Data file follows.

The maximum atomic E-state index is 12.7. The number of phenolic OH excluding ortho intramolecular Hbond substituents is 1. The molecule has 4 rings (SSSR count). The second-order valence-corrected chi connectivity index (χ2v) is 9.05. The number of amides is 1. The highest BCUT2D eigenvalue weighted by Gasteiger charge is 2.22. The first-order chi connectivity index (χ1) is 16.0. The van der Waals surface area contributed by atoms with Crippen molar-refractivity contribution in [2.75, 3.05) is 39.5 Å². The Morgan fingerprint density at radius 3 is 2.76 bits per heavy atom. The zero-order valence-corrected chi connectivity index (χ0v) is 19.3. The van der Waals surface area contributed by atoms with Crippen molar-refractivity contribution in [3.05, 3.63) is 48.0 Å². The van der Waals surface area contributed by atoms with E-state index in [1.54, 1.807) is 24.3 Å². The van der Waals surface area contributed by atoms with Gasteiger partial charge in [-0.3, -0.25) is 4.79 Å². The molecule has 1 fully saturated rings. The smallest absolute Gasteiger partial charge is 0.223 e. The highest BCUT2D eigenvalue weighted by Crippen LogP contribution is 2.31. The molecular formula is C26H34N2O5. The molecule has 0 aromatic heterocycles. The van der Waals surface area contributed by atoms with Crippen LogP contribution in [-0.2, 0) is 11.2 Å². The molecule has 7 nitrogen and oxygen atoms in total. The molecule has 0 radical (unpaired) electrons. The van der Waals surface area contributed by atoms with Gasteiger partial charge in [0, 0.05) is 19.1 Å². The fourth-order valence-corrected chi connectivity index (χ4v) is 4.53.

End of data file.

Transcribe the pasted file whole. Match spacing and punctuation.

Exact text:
The maximum atomic E-state index is 12.7. The number of phenolic OH excluding ortho intramolecular Hbond substituents is 1. The molecule has 4 rings (SSSR count). The second-order valence-corrected chi connectivity index (χ2v) is 9.05. The number of amides is 1. The highest BCUT2D eigenvalue weighted by Gasteiger charge is 2.22. The first-order chi connectivity index (χ1) is 16.0. The van der Waals surface area contributed by atoms with Crippen molar-refractivity contribution in [2.75, 3.05) is 39.5 Å². The Morgan fingerprint density at radius 3 is 2.76 bits per heavy atom. The zero-order valence-corrected chi connectivity index (χ0v) is 19.3. The van der Waals surface area contributed by atoms with Crippen molar-refractivity contribution in [3.05, 3.63) is 48.0 Å². The van der Waals surface area contributed by atoms with E-state index in [1.54, 1.807) is 24.3 Å². The van der Waals surface area contributed by atoms with Gasteiger partial charge in [-0.3, -0.25) is 4.79 Å². The molecule has 1 fully saturated rings. The smallest absolute Gasteiger partial charge is 0.223 e. The highest BCUT2D eigenvalue weighted by Crippen LogP contribution is 2.31. The molecular formula is C26H34N2O5. The molecule has 0 aromatic heterocycles. The van der Waals surface area contributed by atoms with Crippen LogP contribution in [-0.2, 0) is 11.2 Å². The molecule has 7 nitrogen and oxygen atoms in total. The molecule has 0 radical (unpaired) electrons. The van der Waals surface area contributed by atoms with Gasteiger partial charge in [0, 0.05) is 19.1 Å². The fourth-order valence-corrected chi connectivity index (χ4v) is 4.53.